In Indiana, only a few species of grass are really suitable for home lawns. Those include: Kentucky bluegrass, perennial ryegrass, tall fescue and fine fescue and some blends of these grasses. Care should be taken not to combine bunching grasses with other types of grasses. These will ultimately lead to clumps of grass that stand out as splotches in the lawn. For example, do not combine fescue and bluegrass. The result in time, create a patchwork appearance to the lawn.
When considering installing or renovating an Indiana lawn, selection of the proper turfgrass species is one of the most important decisions to be made. Lawns are meant to be permanent, and therefore a grass species should be selected that has been adapted to the Indiana climate. The species selected must also be capable of meeting certain aesthetic expectations of the homeowner.
Many lawn problems result from the failure to address these subjects during the grass selection process.
Zoysia grass is used primarily in regions of the country south of Indiana. This species is not compatible with cool-season turf grasses. The biggest drawback is that zoysia grass becomes dormant and turns brown in mid-fall and does not re-green until mid-spring. The lack of winter color, slow establishment rate, low mowing heights and proneness to develop heavy thatch layers make it incompatible with the other cool season turf grasses. Therefore, it should not be grown in Indiana.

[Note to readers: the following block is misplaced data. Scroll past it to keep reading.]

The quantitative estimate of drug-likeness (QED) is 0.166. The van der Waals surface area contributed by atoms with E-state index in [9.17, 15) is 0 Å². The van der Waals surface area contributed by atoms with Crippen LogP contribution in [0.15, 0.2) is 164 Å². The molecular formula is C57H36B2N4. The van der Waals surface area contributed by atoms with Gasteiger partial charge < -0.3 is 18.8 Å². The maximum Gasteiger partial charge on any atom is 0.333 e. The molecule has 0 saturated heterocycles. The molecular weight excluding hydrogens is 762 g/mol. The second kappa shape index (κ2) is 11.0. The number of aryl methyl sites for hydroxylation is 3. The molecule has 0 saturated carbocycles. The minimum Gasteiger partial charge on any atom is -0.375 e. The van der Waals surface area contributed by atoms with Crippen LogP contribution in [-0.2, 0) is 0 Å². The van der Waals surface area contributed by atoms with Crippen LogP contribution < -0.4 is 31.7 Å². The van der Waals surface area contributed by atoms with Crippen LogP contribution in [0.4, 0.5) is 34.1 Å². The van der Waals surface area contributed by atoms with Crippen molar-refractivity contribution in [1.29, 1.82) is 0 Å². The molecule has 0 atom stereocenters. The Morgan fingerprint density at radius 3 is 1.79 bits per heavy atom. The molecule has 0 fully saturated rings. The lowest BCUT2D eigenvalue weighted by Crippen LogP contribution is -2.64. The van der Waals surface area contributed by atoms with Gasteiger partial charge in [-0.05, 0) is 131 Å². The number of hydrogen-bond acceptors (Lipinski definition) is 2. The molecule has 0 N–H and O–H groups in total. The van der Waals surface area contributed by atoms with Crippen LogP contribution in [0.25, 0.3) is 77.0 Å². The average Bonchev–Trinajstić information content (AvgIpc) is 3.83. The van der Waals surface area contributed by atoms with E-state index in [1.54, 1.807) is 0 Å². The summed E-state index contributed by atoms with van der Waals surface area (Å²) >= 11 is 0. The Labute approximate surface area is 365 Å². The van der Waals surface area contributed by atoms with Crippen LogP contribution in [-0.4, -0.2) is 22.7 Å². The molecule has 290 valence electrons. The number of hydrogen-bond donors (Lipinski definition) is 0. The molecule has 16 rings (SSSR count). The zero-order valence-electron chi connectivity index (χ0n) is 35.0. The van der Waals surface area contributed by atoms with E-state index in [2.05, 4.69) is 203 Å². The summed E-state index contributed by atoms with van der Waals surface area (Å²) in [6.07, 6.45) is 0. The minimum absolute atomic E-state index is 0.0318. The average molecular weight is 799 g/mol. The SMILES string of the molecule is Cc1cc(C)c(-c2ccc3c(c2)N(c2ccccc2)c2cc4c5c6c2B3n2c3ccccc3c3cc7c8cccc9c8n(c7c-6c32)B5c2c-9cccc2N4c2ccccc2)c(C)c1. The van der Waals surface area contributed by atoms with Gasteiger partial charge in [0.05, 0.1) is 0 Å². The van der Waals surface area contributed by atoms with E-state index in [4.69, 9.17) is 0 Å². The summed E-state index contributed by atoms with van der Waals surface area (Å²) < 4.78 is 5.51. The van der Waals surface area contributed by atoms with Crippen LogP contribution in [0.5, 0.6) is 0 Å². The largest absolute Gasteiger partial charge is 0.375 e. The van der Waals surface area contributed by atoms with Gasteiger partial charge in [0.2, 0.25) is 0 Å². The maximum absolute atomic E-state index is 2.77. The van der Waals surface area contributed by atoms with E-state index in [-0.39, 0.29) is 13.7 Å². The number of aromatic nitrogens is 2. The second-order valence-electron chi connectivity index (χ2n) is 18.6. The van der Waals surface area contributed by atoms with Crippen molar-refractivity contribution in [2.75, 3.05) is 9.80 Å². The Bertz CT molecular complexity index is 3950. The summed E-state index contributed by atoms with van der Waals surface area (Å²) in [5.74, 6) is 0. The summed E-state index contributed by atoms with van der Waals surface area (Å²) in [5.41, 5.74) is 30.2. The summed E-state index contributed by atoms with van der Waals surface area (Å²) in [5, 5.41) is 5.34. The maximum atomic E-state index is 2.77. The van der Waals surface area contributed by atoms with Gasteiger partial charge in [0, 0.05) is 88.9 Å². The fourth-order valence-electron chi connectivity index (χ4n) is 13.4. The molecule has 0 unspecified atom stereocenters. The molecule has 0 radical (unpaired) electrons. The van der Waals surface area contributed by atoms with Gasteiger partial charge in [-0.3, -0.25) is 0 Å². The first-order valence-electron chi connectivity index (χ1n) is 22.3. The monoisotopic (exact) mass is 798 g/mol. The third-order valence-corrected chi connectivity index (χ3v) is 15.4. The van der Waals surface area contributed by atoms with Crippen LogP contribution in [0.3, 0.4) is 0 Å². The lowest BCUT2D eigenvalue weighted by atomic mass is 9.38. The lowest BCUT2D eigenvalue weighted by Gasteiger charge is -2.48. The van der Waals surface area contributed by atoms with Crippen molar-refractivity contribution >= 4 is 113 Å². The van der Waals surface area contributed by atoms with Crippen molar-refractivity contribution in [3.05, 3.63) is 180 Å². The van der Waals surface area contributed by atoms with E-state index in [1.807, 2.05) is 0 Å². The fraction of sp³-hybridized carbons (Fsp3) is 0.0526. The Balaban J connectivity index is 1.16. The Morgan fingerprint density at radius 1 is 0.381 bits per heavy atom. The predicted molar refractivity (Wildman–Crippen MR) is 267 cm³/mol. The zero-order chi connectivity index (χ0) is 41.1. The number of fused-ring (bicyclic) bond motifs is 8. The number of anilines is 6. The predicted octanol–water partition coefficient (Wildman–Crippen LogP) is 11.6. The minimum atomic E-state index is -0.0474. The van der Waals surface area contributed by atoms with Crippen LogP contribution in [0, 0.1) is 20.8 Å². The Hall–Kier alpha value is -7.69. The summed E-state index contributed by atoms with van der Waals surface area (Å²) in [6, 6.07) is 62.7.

Annual bluegrass is better adapted to cool, wet climates. Because of the shallow root systems, this grass dies out during hot, dry periods, especially in areas where irrigation is not performed. The inconsistent nature of this grass reduces its acceptance for use in Indiana.
Annual ryegrass is a stemmy, coarse-textured grass that germinates and establishes very rapidly in lawns. This grass only persists for one growing season or less. The need for quick germination and cover can often be satisfactorily met with the improved perennial ryegrass cultivars.
All warm season grasses should not be considered.
Weed pests: crabgrass, dandelions are the 2 most common weed problems. Ground ivy is also a troublesome weed that is somewhat difficult to control. There are a number of broadleaf weeds common to Indiana, but most of these can be spot treated with an effective herbicide.
Professional lawn care: Indiana is home to a small number of lawn care companies that range from the large corporate franchise operations to local, neighborhood companies that understand the local soil and climate conditions including common lawn diseases found in the area.
Professional lawn care companies in Indiana usually offer a number of programs designed to fit most homeowner's needs from just basic lawn fertilization and weed control, to extensive organic programs. Some lawn care companies offer mowing services, but most do not, although there are several that work with mowing / maintenance companies. Indiana requires licensed pesticide applicators.
Best time to fertilize: FALL, LATE FALL
Best time to aerate: FALL
Best time to control grubs: June / July
Best time to control crabgrass: March / April (pre-emergent)
Best time to control broadleaf weeds: Spring